They want a cognitive structure to later fit the details into.

Choose a title that hints at the topic - but leaves some measure of
intrigue. and work in a pop culture reference if you can. By the
way, if you use a popculture reference, make them work for it a bit!
(i.e. no picture of Yoda needed for the "Do or do not, there is no
try" quote. Trust me this was hilarious at the time!)

Now you need a blurb - it's the primary marketing pitch. You want to
say "come to my talk because it's interesting and I'm a good
speaker. It'll be applicable to you, not too abstract, not too much
committment required, and I obviously know what I'm talking about.
And there's a bit of a sense of mystery - I haven't told you
everything." Short, well-written, easy to read, catchy, tantalizing.

How to deal with the 7+-2 factor - where as soon as you give people
more than about 7 things to think about, they lose it all. The way
people deal with more information is to hierarchically structure it -
but not as a tree. Structure it, instead, as a *story*. They're only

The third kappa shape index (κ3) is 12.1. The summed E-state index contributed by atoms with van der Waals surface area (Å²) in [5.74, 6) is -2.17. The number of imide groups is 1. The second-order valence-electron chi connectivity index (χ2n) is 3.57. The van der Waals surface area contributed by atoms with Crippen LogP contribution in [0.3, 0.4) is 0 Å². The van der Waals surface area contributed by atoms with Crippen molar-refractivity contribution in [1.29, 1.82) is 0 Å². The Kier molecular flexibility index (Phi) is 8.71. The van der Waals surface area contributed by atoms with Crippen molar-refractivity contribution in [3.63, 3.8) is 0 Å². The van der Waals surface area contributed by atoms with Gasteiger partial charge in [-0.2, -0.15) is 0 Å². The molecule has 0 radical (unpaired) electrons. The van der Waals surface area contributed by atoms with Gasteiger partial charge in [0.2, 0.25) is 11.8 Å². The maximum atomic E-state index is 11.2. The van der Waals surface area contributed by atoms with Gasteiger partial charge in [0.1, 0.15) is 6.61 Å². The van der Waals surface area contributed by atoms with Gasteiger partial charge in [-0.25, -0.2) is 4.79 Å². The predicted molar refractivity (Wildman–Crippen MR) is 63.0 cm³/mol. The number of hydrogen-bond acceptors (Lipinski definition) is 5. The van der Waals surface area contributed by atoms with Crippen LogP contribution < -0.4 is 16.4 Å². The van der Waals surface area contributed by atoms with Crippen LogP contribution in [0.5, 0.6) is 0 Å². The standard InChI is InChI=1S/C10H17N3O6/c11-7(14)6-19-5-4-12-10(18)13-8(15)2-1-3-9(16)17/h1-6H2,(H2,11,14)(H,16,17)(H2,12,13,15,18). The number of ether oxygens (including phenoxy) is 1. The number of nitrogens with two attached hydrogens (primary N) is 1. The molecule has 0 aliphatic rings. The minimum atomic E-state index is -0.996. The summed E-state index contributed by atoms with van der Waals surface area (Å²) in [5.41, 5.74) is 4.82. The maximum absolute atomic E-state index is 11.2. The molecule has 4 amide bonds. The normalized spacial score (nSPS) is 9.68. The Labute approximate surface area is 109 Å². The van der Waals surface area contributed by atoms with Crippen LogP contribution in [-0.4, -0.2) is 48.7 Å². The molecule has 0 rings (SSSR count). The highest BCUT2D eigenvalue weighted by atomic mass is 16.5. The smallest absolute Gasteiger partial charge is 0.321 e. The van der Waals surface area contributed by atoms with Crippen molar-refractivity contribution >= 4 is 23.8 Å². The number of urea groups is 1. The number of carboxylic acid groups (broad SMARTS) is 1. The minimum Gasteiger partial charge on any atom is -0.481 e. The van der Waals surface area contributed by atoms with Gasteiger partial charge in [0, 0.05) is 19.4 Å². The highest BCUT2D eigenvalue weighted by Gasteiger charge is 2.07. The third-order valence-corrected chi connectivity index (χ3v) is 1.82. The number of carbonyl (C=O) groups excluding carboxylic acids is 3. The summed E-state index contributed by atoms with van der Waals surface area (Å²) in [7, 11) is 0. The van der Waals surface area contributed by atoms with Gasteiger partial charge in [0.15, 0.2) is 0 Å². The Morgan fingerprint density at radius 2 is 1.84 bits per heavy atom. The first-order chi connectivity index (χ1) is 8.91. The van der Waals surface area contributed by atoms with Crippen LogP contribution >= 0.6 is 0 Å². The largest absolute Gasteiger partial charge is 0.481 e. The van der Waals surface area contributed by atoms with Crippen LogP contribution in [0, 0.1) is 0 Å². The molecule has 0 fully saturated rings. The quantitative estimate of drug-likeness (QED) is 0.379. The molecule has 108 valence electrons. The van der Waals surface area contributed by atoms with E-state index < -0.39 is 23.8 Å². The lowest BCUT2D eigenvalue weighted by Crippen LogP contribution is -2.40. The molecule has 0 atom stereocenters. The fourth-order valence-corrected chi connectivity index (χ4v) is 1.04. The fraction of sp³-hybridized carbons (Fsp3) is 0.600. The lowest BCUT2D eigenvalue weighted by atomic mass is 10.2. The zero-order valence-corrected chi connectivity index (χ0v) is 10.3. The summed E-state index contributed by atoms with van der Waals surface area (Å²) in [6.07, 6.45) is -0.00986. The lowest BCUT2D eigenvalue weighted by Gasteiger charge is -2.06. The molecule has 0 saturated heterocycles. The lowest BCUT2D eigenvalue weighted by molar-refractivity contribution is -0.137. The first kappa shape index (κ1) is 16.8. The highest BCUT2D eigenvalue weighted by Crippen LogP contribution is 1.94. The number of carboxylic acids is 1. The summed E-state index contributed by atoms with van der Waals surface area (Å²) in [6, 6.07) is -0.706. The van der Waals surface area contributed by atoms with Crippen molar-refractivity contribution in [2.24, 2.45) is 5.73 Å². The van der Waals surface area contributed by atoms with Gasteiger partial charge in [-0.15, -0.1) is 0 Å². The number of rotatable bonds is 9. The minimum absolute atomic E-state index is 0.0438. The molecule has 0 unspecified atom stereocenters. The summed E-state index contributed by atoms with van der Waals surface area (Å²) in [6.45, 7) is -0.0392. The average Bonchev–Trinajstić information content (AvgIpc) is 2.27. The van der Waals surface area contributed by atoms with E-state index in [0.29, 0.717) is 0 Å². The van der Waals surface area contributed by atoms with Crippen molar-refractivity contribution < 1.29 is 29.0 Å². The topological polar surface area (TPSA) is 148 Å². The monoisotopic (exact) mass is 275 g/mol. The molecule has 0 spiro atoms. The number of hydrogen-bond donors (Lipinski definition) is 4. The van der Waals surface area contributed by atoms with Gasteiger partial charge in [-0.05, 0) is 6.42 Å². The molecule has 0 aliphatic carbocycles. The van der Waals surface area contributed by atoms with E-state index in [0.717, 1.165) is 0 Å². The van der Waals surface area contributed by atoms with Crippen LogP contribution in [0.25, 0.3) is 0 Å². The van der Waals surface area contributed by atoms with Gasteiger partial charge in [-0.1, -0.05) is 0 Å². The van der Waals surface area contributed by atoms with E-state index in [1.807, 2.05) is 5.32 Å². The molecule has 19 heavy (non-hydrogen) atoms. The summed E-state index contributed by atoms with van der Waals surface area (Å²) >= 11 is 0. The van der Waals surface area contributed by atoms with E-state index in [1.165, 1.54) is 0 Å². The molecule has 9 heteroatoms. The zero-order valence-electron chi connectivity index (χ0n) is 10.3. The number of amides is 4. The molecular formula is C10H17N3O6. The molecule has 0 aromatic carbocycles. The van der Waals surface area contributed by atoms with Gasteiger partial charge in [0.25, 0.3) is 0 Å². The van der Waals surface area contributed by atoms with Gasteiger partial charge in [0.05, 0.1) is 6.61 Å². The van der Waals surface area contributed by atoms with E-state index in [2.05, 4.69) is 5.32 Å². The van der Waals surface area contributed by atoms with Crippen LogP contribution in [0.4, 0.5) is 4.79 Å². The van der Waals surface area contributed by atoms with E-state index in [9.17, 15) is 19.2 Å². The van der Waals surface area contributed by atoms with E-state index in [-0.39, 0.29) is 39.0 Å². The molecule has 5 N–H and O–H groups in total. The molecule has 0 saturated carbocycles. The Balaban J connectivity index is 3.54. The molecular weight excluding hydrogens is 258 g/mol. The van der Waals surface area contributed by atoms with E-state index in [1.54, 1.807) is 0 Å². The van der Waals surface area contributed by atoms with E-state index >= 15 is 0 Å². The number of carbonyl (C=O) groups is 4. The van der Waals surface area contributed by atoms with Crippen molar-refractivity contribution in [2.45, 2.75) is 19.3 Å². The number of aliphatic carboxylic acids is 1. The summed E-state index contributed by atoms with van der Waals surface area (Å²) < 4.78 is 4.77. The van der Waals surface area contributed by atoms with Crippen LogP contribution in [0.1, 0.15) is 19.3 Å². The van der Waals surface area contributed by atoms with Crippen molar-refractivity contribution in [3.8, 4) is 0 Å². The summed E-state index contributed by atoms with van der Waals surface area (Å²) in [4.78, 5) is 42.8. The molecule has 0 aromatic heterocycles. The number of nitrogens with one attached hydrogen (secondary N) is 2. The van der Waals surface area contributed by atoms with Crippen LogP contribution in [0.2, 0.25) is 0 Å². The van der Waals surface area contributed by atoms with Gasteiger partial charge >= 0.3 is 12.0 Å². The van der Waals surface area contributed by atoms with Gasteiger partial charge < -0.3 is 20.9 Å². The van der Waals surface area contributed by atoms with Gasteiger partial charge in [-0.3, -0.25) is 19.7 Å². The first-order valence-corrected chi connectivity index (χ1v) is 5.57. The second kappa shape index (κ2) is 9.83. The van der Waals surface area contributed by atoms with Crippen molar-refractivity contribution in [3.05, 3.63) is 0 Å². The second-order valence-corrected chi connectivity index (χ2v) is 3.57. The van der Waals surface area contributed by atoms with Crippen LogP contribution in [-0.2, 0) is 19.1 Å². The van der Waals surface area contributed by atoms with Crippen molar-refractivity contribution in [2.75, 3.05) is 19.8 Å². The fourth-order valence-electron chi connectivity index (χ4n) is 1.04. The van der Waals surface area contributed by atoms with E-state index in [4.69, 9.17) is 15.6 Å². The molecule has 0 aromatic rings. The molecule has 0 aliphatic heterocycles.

going to take away 5 or 7 points. What are the five things it's
critical for the audience to know when they leave? Structure a story
to fit those five.

Write the handout first - it's so much easier than the presentation
software. Write the five major outline points. There's
several kinds of sequencing you can use: Chronological (even parallel
- two histories that eventually meet), Causal (answer your own
questions), Layered (drill down or build up), Cumulative (keep
refining a generalization), Narrative (episodes, anecdotes, or
threaded).

I asked Damian about working on "flow" for an ongoing course like the
Perl course. He simply recommended using the same flow techniques
separately for each class (five points each one). For beginning
course, possibly remind the students of what we did on the last course
with the first slide. Another "flow" that's possible for these
courses is to begin with a big code example with well-named variables
and functions, and talk about each section in detail.